• proper fit
  • sturdy frame
  • kickstand (for when you put the backpack down on the ground)
  • removable shade hood
  • hydration reservoir included for you
  • lots of storage space and pockets
  • diaper pad

You need to note, however, that most of these carriers require that your baby is at the stage of development where they are able to hold up their heads on their own with ease (usually around 5-6 months of age).

5.) Plan for baby's mealtimes.

You definitely don't want to be stuck out on the trail with a hangry baby. Just as you would plan snacks for yourself, you'll need to do the same for your baby.

Mealtime can make or break your hike depending on how well you prepare ahead of time. If your baby doesn't get their hunger needs met, they're going to be upset (for good reason!) and you'll be headed home in no time. Here are a couple of mealtime tips for hiking:

For bottle-fed babies, bring a portable bottle warmer - If you bottle-feed your baby either breast milk or formula, you'll need to have that with you. If your baby is used to taking warm milk, this isn't going to change on your hike. The Baby's Brew battery-powered bottle warmer is perfect for this. We recommend giving your baby a heated up bottle in the car before you head out for your hike. Because of its sleek design, you can also throw the bottle warmer into your hiking backpack to make another on the trail.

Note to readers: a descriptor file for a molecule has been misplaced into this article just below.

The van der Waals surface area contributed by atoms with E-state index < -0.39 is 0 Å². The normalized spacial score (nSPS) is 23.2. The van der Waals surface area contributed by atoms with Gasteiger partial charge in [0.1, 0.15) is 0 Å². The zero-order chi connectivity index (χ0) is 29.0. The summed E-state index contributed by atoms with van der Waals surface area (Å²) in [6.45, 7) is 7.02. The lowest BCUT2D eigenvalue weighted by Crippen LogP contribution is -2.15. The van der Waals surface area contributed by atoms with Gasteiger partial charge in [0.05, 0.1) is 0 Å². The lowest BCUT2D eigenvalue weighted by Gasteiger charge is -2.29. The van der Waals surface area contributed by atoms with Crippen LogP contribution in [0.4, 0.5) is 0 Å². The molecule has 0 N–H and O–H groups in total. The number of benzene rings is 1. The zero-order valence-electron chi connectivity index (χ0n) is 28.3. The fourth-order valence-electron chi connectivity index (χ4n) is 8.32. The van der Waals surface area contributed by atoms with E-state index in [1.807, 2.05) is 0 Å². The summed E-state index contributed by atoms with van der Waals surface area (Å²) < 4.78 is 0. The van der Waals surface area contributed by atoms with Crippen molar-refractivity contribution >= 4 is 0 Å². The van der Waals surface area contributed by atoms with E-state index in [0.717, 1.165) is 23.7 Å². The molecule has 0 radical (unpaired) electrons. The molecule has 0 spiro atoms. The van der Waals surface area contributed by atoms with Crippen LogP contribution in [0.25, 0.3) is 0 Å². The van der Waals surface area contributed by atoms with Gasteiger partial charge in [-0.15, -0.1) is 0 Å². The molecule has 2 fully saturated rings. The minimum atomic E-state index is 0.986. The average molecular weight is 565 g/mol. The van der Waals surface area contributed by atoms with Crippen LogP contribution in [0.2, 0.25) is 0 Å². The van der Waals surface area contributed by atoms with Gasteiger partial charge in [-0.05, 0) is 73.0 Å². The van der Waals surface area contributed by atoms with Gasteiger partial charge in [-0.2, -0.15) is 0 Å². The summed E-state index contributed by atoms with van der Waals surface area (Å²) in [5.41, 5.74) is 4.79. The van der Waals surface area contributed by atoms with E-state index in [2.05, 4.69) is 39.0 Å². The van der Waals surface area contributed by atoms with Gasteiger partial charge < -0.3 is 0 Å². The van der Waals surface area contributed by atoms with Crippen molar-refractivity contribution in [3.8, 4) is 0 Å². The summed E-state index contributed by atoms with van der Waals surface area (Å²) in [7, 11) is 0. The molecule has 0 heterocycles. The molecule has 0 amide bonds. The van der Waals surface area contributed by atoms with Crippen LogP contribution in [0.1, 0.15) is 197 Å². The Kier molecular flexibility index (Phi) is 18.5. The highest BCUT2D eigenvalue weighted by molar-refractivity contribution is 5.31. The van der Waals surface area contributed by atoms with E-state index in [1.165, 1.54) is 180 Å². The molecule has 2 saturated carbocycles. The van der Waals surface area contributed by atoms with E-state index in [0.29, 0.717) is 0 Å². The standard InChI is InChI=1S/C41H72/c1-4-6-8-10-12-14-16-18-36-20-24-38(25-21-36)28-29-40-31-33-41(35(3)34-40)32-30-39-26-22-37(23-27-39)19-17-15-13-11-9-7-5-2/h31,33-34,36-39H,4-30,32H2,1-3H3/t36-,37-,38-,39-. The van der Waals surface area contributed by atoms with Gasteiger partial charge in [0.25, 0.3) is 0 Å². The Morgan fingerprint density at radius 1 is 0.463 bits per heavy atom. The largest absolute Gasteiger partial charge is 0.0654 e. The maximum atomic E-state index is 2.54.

Baby's Brew is perfect for warming baby's milk on a hike.

For breastfed babies, have a nursing strategy - Many moms like to top their baby off with a feeding before heading out on the trail. This will ensure your baby is full, hydrated, and happy before you even start. Wear a nursing friendly top to make breastfeeding comfortable and easy for you both if baby gets hungry on the hike.

Prepare with snacks - Fun snacks solve a lot of problems for our favorite little people, don't you think? This can occupy your baby's time while you hike (if they're old enough to feed themselves) or can give them something to look forward to when you stop for a break. If your baby is too young to feed themselves, make sure you have they're favorite baby food on hand so you know they'll eat.

Bring a baby bottle with just water - Normally babies under one don't need water beyond what's in breastmilk or formula, but it's good to have extra on hand just in case.

6.) Let your little one explore.

One of the best parts of hiking for babies is all the exploring they get to do. Even though they probably enjoy the scenery sitting up high, remember that you're the one doing all the work.

Even though they're little legs won't take them very far, get them out of the pack a bit and running around. You'll be amazed at what they'll notice that you probably wouldn't. They'll be learning and getting the physical activity they need at the same time!

7.) Bring a buddy.

Until you have your hiking routine down pat, we suggest either both parents going together or heading up with a friend. This way, if anything doesn't quite go according to plan you can work through it together. If you do decide that you just want it to be you and your little, make sure that you're headed out to a trail where you'll be around other hikers.

8) Quit while you're ahead.

Don't expect to go on the long excursions you may have been used to before your baby came along. You'll want to keep your hikes short initially - probably 2 hours tops. This will help both you and your baby have an enjoyable time.

If you do find your baby getting upset and cranky mid-hike (and it's not fixed by a bottle or snack), it's probably best to start heading back and call it a day. We recommend not having too many expectations when going hiking with your tiny sidekick. Consider any time you get out together on the trails a win!